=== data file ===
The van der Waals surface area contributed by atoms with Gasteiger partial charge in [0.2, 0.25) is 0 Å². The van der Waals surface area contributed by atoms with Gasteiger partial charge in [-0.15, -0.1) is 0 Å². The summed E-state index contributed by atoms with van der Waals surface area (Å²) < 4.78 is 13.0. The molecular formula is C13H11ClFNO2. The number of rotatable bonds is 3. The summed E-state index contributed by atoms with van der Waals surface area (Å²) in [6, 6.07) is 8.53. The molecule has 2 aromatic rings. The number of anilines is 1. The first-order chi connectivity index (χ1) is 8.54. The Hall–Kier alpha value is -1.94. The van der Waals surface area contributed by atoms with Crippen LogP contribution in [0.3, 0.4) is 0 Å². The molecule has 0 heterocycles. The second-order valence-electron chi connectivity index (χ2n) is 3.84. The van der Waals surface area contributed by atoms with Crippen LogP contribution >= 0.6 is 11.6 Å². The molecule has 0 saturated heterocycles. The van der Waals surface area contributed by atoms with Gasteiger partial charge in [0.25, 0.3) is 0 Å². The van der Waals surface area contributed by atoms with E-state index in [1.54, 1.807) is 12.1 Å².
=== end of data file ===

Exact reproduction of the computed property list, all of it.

The van der Waals surface area contributed by atoms with Gasteiger partial charge in [0.2, 0.25) is 0 Å². The van der Waals surface area contributed by atoms with Gasteiger partial charge in [-0.15, -0.1) is 0 Å². The summed E-state index contributed by atoms with van der Waals surface area (Å²) < 4.78 is 13.0. The molecular formula is C13H11ClFNO2. The number of rotatable bonds is 3. The summed E-state index contributed by atoms with van der Waals surface area (Å²) in [6, 6.07) is 8.53. The molecule has 2 aromatic rings. The number of anilines is 1. The first-order chi connectivity index (χ1) is 8.54. The Hall–Kier alpha value is -1.94. The van der Waals surface area contributed by atoms with Crippen LogP contribution in [0.3, 0.4) is 0 Å². The molecule has 0 heterocycles. The second-order valence-electron chi connectivity index (χ2n) is 3.84. The van der Waals surface area contributed by atoms with Crippen LogP contribution >= 0.6 is 11.6 Å². The molecule has 0 saturated heterocycles. The van der Waals surface area contributed by atoms with Gasteiger partial charge in [0.25, 0.3) is 0 Å². The van der Waals surface area contributed by atoms with E-state index in [1.54, 1.807) is 12.1 Å².